Some people want nothing to do with homes that aren’t move-in ready. Then there’s the group of folks that live to fix things. In many cases, these people look at run-down or dated houses and immediately get ideas in their heads about how they can make them better. For some, the worse the house, the more attractive it is to them. They’re ready to go to work!
If you’re one of those people, perhaps you’ve thought about buying a fixer-upper but just aren’t sure if you have the funds – and the energy – to tackle the project in a way that would be pleasing to you in the end. That’s worrisome, for sure. There’s nothing scarier than completing your project halfway and then running out of money, stamina, or both.
But those home renovation shows on DIY Network and HGTV make it look pretty easy, don’t they? And the prices to complete those projects look fairly reasonable, too. Don’t let those TV shows fool you! Rehabilitating a home can turn into a disaster with just one wrong move or one unexpected problem, so you need to be prepared for the worse. That may sound like a pessimistic view, but it’s the truth.
However, if you consider these factors listed below, you’ll certainly get off on the right foot. And once you involve an experienced realtor, you’ll be able to approach your fixer upper project with confidence.
Choosing the Right Fixer Upper
The one thing that those television home renovation personalities usually get right is their selection of homes to rehab. A good rule of thumb is to find the worst home in the best neighborhood. Whether you’re buying this for your use or to turn it eventually into an investment property, you still need to remember the “location, location, location” rule.
However, you also want to make sure that you don’t build yourself out of the neighborhood. In other words, if you’ve determined that you can indeed afford to fix a house and fix it well, you want to make sure the result is an appraisal that’s pretty much in line with the other homes on your block. Otherwise, when it’s time to sell, you may not see the return on your investment that you were hoping to realize.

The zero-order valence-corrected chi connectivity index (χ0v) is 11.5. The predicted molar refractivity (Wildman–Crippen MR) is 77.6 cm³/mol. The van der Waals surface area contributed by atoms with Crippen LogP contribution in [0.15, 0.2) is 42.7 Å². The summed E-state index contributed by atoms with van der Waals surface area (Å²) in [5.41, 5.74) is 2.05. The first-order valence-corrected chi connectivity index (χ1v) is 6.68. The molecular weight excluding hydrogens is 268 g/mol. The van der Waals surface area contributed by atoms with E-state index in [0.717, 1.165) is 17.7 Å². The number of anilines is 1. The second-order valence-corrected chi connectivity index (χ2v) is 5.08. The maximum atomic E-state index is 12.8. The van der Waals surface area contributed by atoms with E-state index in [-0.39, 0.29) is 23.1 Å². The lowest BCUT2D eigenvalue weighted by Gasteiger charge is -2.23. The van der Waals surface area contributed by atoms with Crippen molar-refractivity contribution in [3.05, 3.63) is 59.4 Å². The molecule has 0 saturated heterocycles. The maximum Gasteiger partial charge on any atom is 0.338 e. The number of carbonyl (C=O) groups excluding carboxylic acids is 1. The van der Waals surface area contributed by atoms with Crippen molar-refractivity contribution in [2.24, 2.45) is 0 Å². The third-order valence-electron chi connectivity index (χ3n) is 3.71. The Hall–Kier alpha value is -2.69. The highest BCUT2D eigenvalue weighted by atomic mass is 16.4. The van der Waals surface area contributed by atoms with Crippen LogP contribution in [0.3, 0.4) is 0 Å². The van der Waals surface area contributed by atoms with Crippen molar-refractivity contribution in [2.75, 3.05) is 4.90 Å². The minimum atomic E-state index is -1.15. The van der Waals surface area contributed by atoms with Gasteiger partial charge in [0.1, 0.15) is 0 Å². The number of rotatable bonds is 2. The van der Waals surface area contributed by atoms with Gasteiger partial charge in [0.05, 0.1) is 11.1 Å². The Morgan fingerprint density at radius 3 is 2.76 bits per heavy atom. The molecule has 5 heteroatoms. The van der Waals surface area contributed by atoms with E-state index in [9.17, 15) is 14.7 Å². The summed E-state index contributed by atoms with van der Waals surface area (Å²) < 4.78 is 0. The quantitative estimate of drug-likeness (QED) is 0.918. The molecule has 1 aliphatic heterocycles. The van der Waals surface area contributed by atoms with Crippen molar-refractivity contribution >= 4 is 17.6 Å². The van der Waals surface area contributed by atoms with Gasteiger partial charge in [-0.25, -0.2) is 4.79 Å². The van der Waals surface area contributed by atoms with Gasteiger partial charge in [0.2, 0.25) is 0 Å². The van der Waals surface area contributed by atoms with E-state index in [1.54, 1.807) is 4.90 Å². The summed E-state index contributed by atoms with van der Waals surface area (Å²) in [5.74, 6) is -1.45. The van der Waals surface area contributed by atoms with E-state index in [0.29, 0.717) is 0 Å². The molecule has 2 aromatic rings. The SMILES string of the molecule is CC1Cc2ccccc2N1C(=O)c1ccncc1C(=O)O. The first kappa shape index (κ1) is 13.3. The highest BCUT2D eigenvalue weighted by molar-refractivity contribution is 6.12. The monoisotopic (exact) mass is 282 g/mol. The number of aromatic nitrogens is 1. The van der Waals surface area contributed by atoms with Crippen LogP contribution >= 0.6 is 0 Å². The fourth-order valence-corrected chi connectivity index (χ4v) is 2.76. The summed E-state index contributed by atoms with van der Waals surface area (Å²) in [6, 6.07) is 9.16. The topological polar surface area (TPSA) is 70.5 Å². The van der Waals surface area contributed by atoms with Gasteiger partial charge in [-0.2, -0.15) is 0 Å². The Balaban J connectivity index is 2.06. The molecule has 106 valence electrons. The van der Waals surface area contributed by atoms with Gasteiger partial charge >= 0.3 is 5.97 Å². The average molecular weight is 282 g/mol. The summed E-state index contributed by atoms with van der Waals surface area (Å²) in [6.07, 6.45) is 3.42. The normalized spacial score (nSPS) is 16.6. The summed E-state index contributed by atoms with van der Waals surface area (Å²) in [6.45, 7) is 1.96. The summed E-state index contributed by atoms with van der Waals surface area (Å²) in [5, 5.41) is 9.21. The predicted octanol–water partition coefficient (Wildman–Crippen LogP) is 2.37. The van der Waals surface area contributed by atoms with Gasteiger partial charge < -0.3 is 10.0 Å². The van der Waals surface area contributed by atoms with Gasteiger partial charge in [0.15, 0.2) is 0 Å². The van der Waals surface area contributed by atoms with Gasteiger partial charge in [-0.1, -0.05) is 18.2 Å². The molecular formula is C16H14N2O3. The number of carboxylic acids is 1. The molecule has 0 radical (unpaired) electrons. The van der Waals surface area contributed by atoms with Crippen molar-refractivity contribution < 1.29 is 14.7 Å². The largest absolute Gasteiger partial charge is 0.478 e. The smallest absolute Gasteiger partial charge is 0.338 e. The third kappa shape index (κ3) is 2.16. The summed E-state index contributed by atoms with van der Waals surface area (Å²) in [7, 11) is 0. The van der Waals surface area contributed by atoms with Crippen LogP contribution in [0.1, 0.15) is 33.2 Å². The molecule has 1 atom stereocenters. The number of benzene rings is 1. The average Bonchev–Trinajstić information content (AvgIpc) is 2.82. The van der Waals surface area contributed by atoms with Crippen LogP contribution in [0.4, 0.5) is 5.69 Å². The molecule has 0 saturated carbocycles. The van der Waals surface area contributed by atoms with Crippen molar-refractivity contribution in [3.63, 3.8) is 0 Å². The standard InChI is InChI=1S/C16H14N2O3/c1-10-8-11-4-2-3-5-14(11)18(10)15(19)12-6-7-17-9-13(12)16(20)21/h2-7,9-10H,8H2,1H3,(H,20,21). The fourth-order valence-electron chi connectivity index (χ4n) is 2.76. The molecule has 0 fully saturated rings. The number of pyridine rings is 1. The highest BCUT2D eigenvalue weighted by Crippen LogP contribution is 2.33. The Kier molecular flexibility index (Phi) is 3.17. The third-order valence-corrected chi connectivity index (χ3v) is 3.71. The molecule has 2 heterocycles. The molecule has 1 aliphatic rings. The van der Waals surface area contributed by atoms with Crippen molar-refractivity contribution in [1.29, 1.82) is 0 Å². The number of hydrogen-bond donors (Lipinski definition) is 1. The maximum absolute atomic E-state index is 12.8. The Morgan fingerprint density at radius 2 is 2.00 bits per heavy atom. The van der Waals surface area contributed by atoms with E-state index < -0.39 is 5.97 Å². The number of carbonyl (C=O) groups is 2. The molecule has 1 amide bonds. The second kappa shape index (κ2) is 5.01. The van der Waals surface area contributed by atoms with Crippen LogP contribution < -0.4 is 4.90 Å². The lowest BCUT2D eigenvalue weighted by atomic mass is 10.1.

Be Prepared for Surprises
After you’ve walked around the home, you’re considering and have compared the cost of what needs to be done to what you have budgeted for those repairs/renovations, add another $20,000 or so to that number. That’s because what you see isn’t always what you get! While it’s easy to recognize that a kitchen needs new cabinets, the landscaping needs help, or the outside paint is peeling, what you might not see are those things that are less obvious – like the termite infestation or the ancient plumbing.
In other words, never plan your budget to the penny as there will always be something else that arises. You don’t want your budget to be so tight that you are left with a poorly renovated fixer-upper, all because you couldn’t afford to do anymore.
Of course, one way to avoid that is to bring in an inspector before you buy, which will cost you some bucks but may save you a lot of money and headaches in the long run. Even a run-through with a contractor friend could provide you with a good idea of what some things might cost but, still, plan to spend more.
Do Your Homework
Even if you have a contractor friend walk through your potential purchase, you still need to do your homework as well, rather than depend on the word of others.
In other words, if you see that the kitchen needs new cabinets, you should price out the cabinets you like. If you’re going to have to repair or replace the deck, go to the home renovation store and shop the materials you’re going to need.
That said, however, if you see major things that are going to need repair – like a roof – you may try to factor those into your asking price. In other words, if a roof replacement is imminent and is going to cost you $10,000, reduce your offer by that much. The seller may or may not go for it, but you never know until you try.